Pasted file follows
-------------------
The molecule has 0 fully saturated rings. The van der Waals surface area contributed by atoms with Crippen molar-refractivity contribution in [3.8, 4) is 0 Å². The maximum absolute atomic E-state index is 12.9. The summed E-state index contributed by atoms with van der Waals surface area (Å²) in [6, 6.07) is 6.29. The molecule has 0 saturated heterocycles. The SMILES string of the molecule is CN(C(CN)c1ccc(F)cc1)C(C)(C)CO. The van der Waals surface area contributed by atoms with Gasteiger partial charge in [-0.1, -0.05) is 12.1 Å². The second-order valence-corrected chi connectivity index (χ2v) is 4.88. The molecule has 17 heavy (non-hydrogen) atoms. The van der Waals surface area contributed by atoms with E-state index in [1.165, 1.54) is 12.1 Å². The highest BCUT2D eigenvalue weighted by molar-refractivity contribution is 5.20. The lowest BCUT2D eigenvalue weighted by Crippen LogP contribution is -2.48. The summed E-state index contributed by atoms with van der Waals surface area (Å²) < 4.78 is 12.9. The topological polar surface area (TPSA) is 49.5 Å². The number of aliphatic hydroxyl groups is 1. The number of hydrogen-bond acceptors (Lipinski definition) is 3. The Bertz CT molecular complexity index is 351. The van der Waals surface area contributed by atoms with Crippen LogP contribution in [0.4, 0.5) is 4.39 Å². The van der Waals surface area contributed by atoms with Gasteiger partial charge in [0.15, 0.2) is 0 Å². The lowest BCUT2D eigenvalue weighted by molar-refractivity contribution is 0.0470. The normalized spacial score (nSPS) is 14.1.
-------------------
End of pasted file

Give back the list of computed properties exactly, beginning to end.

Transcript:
The molecule has 0 fully saturated rings. The van der Waals surface area contributed by atoms with Crippen molar-refractivity contribution in [3.8, 4) is 0 Å². The maximum absolute atomic E-state index is 12.9. The summed E-state index contributed by atoms with van der Waals surface area (Å²) in [6, 6.07) is 6.29. The molecule has 0 saturated heterocycles. The SMILES string of the molecule is CN(C(CN)c1ccc(F)cc1)C(C)(C)CO. The van der Waals surface area contributed by atoms with Gasteiger partial charge in [-0.1, -0.05) is 12.1 Å². The second-order valence-corrected chi connectivity index (χ2v) is 4.88. The molecule has 17 heavy (non-hydrogen) atoms. The van der Waals surface area contributed by atoms with E-state index in [1.165, 1.54) is 12.1 Å². The highest BCUT2D eigenvalue weighted by molar-refractivity contribution is 5.20. The lowest BCUT2D eigenvalue weighted by Crippen LogP contribution is -2.48. The summed E-state index contributed by atoms with van der Waals surface area (Å²) < 4.78 is 12.9. The topological polar surface area (TPSA) is 49.5 Å². The number of aliphatic hydroxyl groups is 1. The number of hydrogen-bond acceptors (Lipinski definition) is 3. The Bertz CT molecular complexity index is 351. The van der Waals surface area contributed by atoms with Crippen LogP contribution in [0.4, 0.5) is 4.39 Å². The van der Waals surface area contributed by atoms with Gasteiger partial charge in [0.15, 0.2) is 0 Å². The lowest BCUT2D eigenvalue weighted by molar-refractivity contribution is 0.0470. The normalized spacial score (nSPS) is 14.1.